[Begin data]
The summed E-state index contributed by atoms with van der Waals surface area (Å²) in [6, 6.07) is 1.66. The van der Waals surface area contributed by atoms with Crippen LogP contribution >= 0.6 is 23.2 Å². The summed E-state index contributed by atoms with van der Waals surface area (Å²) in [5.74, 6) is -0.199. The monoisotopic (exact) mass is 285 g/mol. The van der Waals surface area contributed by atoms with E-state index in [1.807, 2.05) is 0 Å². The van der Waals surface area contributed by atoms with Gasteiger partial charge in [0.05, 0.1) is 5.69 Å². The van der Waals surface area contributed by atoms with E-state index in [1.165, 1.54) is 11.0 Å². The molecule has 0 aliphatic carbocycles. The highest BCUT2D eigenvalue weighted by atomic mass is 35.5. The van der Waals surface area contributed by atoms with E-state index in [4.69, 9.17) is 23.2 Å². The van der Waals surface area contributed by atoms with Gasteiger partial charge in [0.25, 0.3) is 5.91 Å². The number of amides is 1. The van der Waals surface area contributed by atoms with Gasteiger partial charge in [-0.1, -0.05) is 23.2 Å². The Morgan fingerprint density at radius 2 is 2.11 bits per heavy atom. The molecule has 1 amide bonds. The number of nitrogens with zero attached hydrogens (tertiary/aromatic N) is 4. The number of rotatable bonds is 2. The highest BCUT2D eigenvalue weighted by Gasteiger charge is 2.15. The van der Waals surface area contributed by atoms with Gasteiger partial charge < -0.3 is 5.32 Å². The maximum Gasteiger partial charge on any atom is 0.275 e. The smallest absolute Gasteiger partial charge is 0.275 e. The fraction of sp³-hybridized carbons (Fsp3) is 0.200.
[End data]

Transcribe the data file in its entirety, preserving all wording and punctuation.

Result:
The summed E-state index contributed by atoms with van der Waals surface area (Å²) in [6, 6.07) is 1.66. The van der Waals surface area contributed by atoms with Crippen LogP contribution >= 0.6 is 23.2 Å². The summed E-state index contributed by atoms with van der Waals surface area (Å²) in [5.74, 6) is -0.199. The monoisotopic (exact) mass is 285 g/mol. The van der Waals surface area contributed by atoms with E-state index in [1.807, 2.05) is 0 Å². The van der Waals surface area contributed by atoms with Gasteiger partial charge in [0.05, 0.1) is 5.69 Å². The van der Waals surface area contributed by atoms with E-state index in [1.165, 1.54) is 11.0 Å². The molecule has 0 aliphatic carbocycles. The highest BCUT2D eigenvalue weighted by atomic mass is 35.5. The van der Waals surface area contributed by atoms with E-state index in [4.69, 9.17) is 23.2 Å². The van der Waals surface area contributed by atoms with Gasteiger partial charge in [0.25, 0.3) is 5.91 Å². The number of amides is 1. The van der Waals surface area contributed by atoms with Gasteiger partial charge in [-0.1, -0.05) is 23.2 Å². The Morgan fingerprint density at radius 2 is 2.11 bits per heavy atom. The molecule has 1 amide bonds. The number of nitrogens with zero attached hydrogens (tertiary/aromatic N) is 4. The number of rotatable bonds is 2. The highest BCUT2D eigenvalue weighted by Gasteiger charge is 2.15. The van der Waals surface area contributed by atoms with Gasteiger partial charge < -0.3 is 5.32 Å². The maximum Gasteiger partial charge on any atom is 0.275 e. The smallest absolute Gasteiger partial charge is 0.275 e. The fraction of sp³-hybridized carbons (Fsp3) is 0.200.